The world of Henry Ford was expressionistically visualized even as it was transposed through the introduction of two other futuristic technologies that are closely linked in terms of the film’s comic, semantic seesaw.  One is an automatic eating machine that is designed to feed workers even as they still work on the line.  It is meant to be a labor saving device.  Charlie is the unlucky guinea pig as the inventor seeks to demonstrate its efficiencies; but as the machine malfunctions, Charlie ends up the comic victim of physical abuse—a comic demonstration of the worker’s reduction to a dehumanized state.[13] The other futuristic technology is less obviously funny and involves the use of close-circuit television as an instrument of pervasive surveillance.  This employment of television cameras and screens throughout the factory is a modernized version of Foucault’s panopticon, which allows the company president to monitor his corporate domain, from different sections of the factory floor to the bathrooms—and then chastise or command those in his purview.  It is not that everyone is being watched at every moment but that they might be being watched at any given moment, which makes this technology so effective and intruding.  Charlie retreats to the bathroom for a quick smoke and via the surveillance system, the corporate president tells him to get back to work.  This futuristic technology, which has since become embedded in our daily lives in only slightly modified form, was a mere abstraction of Ford’s Service Department or Internal Security, headed by Harry Bennett (1892–1979). As Wikipedia puts it, “The job of the Service Department was to deal with the growing labor unrest and the labor unions that were starting to form. Ford had instituted a policy called “speed up” by which the speed of the assembly lines were increased slightly every week and employees were feeling the strain.”[14] Farm boys, Chaplin noted in his autobiography, often suffered nervous breakdowns after a few years on the line.[15] The tramp’s nervous breakdown, which leads to the total disruption of the assembly line, has a much more direct cause-and-effect relationship than is the case in his earlier films such as The Pawnshop where the tramp’s resistance and destructive ineptitude have no direct basis in the job itself.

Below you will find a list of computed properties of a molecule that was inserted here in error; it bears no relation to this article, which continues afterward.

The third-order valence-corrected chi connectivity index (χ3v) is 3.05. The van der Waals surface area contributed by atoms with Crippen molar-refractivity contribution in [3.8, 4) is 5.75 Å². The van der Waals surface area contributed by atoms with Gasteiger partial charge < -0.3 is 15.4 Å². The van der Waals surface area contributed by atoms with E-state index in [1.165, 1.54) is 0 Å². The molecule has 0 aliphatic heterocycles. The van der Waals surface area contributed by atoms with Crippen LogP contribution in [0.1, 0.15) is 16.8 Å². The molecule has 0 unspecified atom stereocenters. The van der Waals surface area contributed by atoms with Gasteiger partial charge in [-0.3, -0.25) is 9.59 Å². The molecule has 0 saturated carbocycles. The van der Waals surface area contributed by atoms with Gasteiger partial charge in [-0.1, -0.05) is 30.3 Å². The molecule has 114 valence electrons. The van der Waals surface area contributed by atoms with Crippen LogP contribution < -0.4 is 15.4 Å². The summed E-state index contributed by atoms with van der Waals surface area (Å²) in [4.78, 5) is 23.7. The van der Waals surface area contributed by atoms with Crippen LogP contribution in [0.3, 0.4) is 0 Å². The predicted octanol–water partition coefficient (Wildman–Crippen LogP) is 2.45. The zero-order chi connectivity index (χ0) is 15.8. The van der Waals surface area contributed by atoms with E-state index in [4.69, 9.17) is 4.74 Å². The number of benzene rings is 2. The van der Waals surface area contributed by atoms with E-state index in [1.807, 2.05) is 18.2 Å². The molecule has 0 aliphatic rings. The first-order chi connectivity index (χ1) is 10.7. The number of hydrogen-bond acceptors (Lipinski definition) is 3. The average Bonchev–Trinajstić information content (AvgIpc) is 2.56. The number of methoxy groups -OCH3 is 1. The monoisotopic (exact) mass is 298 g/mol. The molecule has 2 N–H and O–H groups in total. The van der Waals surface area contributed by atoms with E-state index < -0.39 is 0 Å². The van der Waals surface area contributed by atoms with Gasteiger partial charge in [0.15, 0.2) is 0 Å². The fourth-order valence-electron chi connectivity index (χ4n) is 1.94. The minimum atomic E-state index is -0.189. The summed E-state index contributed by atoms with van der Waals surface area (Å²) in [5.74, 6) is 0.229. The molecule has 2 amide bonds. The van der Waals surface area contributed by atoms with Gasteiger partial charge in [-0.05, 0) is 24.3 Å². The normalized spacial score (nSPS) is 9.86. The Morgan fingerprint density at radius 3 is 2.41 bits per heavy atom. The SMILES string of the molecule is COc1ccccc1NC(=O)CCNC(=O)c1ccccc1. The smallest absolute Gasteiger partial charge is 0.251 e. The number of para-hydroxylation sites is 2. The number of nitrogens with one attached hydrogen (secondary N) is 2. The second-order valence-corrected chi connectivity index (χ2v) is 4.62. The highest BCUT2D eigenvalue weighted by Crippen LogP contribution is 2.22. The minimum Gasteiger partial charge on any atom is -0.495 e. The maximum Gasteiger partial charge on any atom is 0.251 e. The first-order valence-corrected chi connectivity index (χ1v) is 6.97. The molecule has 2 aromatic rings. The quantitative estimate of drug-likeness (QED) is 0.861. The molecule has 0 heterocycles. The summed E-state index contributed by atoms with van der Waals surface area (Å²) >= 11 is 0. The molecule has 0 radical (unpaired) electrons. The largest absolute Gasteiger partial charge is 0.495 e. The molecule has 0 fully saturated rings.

Modern Times takes place in a city that is never specified (and purposefully abstracted) but is effectively Detroit.  During 1932-1935 and beyond, Detroit was a center of industrial conflict and violence of the kind that Chaplin was evoking in Modern Times.  The father of the Gamine (Paulette Goddard) is killed during a demonstration—leaving his young children destitute and headed to a state institution (like the one Chaplin had himself experienced).  One counterpart that took place in Detroit was the Ford Hunger March, which also became known as the Ford Massacre.[16]  Workers––organized by the Detroit Unemployed Council and the Auto, Aircraft and Vehicle Workers of America––marched to the Ford River Rouge plant in Dearborn, Michigan—on March 7, 1932.  They planned to present Ford with a petition of 14 demands.  As they approached, Dearborn Police and Ford’s Security met the workers with tear gas and clubs.  The confrontation spilled out of control and four workers were killed (a fifth died from his wounds several months later).  Frequent strikes and labor unrest continued not only at Ford but also at the factories of its suppliers.  Desperate workers were condemned as Communists even as Ford did everything possible to oppose the unions.  Employment fluctuated and there was no unemployment insurance or other elements of a “safety net.” The scene in which ex-workers break into a store—where Charlie found work as a night watchman—again resonated with reality.   Charlie and the Gamine (Paulette Godard) live for a time in a Hooverville shack: this emblem of the depression may be a home of sorts but it is a comically dangerous one.  The almost comical disorganization of employment and the recurrent obsession with food in Modern Times are all part of the fabric of Depression America–-read undoubtedly through Chaplin’s own memories of desperation as a young child.